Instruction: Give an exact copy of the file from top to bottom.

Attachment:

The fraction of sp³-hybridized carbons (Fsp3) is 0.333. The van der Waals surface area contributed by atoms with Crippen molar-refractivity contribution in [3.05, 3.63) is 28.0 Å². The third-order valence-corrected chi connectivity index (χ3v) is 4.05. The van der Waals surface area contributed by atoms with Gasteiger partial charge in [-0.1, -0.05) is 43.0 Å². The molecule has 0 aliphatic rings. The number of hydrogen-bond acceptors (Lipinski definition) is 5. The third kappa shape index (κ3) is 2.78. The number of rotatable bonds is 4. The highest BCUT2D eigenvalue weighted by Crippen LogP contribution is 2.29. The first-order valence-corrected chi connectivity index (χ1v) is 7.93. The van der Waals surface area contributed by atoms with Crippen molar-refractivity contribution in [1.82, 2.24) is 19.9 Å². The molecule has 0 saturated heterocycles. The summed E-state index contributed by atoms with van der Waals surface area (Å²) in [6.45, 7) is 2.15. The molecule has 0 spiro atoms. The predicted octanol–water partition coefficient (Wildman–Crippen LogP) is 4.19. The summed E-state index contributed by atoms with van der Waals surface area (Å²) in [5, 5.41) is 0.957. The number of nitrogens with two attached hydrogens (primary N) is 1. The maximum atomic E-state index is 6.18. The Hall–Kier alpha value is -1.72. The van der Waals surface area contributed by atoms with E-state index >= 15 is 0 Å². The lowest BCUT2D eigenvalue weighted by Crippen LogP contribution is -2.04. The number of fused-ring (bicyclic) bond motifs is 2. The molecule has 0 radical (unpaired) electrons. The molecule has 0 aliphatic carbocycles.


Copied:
The fraction of sp³-hybridized carbons (Fsp3) is 0.333. The van der Waals surface area contributed by atoms with Crippen molar-refractivity contribution in [3.05, 3.63) is 28.0 Å². The third-order valence-corrected chi connectivity index (χ3v) is 4.05. The van der Waals surface area contributed by atoms with Gasteiger partial charge in [-0.1, -0.05) is 43.0 Å². The molecule has 0 aliphatic rings. The number of hydrogen-bond acceptors (Lipinski definition) is 5. The third kappa shape index (κ3) is 2.78. The number of rotatable bonds is 4. The highest BCUT2D eigenvalue weighted by Crippen LogP contribution is 2.29. The first-order valence-corrected chi connectivity index (χ1v) is 7.93. The van der Waals surface area contributed by atoms with Crippen molar-refractivity contribution in [1.82, 2.24) is 19.9 Å². The molecule has 0 saturated heterocycles. The summed E-state index contributed by atoms with van der Waals surface area (Å²) in [6.45, 7) is 2.15. The molecule has 0 spiro atoms. The predicted octanol–water partition coefficient (Wildman–Crippen LogP) is 4.19. The summed E-state index contributed by atoms with van der Waals surface area (Å²) in [5, 5.41) is 0.957. The number of nitrogens with two attached hydrogens (primary N) is 1. The maximum atomic E-state index is 6.18. The Hall–Kier alpha value is -1.72. The van der Waals surface area contributed by atoms with E-state index >= 15 is 0 Å². The lowest BCUT2D eigenvalue weighted by Crippen LogP contribution is -2.04. The number of fused-ring (bicyclic) bond motifs is 2. The molecule has 0 radical (unpaired) electrons. The molecule has 0 aliphatic carbocycles.